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M. Water Polo Struggles Through Rollercoaster Year


Wait 'til next year.

Once again that bitter phrase will be the motto of the Harvard men's water polo team (12-19, 5-6 CWPA). After a frustrating, injury-plagued 1997 season, the Crimson entered the 1998 season expecting to make a splash during the regular season and at the East Coast Athletic Conference Tournament.

With a new coach and a fresh perspective in Jim Floerchinger, and the return of a healthy Mike Zimmerman at the two-meter spot, a return to the form that brought the team a 15-8 season and earned Zimmerman All-America honors in 1996 seemed within reach.

No one counted on a season-ending injury to freshman goalie Gresham Bayne before the opener, forcing sophomore driver Josh Bliesath into net. Although Bliesath improved dramatically as the season progressed, it took an entire year for Harvard to recover from its early-season woes.

The Crimson dropped six of its first seven contests and remained plagued by inconsistency for the entire regular season. Harvard managed to close the year on an up note, finishing fifth at the Northern Division Tournament despite being seeded eighth, but success for this team came too late and not often enough.

"It seemed as if we fielded two teams," Bliesath said. "When we came out ready to play, we won. At other times, it was as if we didn't even show up."

To the Crimson's credit, the "ready to play" team emerged more and more as the season advanced. After winning just one of its first seven games to start the season, the team went on to win three of its next four.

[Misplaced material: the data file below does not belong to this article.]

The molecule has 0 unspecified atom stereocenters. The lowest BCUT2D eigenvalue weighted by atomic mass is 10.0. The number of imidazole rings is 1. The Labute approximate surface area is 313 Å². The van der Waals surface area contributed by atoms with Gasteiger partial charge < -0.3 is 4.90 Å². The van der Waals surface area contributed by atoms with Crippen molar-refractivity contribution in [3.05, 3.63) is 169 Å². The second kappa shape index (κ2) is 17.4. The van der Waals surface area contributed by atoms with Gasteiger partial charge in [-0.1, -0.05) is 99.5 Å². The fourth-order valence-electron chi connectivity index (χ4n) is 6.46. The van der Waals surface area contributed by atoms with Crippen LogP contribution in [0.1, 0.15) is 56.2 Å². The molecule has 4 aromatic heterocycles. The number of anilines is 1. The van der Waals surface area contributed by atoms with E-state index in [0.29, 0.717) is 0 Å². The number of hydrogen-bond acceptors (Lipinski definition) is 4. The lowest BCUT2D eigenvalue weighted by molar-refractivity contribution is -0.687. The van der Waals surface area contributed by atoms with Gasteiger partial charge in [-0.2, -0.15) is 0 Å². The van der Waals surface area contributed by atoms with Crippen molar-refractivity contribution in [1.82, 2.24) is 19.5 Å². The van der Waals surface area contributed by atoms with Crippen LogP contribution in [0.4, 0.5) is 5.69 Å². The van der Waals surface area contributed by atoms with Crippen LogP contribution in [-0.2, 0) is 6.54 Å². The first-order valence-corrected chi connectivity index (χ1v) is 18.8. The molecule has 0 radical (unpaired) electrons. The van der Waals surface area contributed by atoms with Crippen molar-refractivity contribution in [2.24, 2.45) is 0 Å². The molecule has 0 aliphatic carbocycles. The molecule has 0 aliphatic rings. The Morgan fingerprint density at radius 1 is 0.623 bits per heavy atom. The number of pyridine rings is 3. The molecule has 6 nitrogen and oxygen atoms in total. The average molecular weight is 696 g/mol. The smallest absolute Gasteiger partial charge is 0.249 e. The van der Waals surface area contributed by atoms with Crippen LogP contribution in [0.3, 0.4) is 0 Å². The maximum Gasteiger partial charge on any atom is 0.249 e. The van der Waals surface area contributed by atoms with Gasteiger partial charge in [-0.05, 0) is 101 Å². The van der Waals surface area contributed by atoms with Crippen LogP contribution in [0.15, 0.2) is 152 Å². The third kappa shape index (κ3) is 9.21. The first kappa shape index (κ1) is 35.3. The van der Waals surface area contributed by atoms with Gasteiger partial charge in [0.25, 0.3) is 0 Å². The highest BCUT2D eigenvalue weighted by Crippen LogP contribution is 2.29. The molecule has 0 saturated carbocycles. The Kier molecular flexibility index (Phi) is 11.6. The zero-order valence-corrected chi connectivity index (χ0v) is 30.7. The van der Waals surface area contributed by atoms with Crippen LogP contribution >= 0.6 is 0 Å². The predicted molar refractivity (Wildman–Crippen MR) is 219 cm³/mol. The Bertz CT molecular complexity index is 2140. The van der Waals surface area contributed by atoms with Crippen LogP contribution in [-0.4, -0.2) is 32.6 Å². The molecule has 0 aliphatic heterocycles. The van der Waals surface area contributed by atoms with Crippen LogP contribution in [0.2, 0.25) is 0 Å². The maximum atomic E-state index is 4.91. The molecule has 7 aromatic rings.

"We played really well [at Fordham]," said Zimmerman, the team's captain. "It was like a completely different team."

However, the team that sometimes "didn't show up," failed to show up several more times. The Crimson's one loss during its winning stretch was a 10-9 setback to lowly MIT, a sign of the dismal week to come.

Harvard lost five straight matches from Sept. 27 to Oct. 4, including all four of its contests at the North/South Invitational at Princeton. The Crimson, however, recovered from its New Jersey drive by closing the season a respectable 8-8.

Harvard followed its competitive play in California, trading wins and losses yet gaining confidence, through the season's end.

The team's final regular-season match, a 10-6 win over B.C., avenged a 13-7 season-opening loss, and represented the Crimson's best effort of the regular season.

"The team really was there in a way I haven't seen it before--mentally, physically, everything," said Bliesath after the win. "It was really a beautiful game."

The Crimson carried the momentum from the B.C. win into Northerns. The score of its 13-4 opening-round loss to top-seeded Queens belies the competitiveness of the match, which was at 5-3 at halftime.

Losing to the Royals eliminated the Crimson for contention for one of the top four spots at the tournament, which carry automatic bids into ECACs. Harvard made the most of the rest of the tournament, posting wins over B.C. and Iona to end the year.

Despite its record, Harvard proved itself capable of brilliance.

"This was the most mature team I've seen in two years, and we were able to put it together for the final two games," said senior driver Chris Tilghman.

Although the Crimson can boast more depth than in previous years, replacing this senior class--Zimmerman, Tilghman, two-meter and defensive whiz Tom Chalberg and driver Sid Burke--will be a challenge, to say the least.

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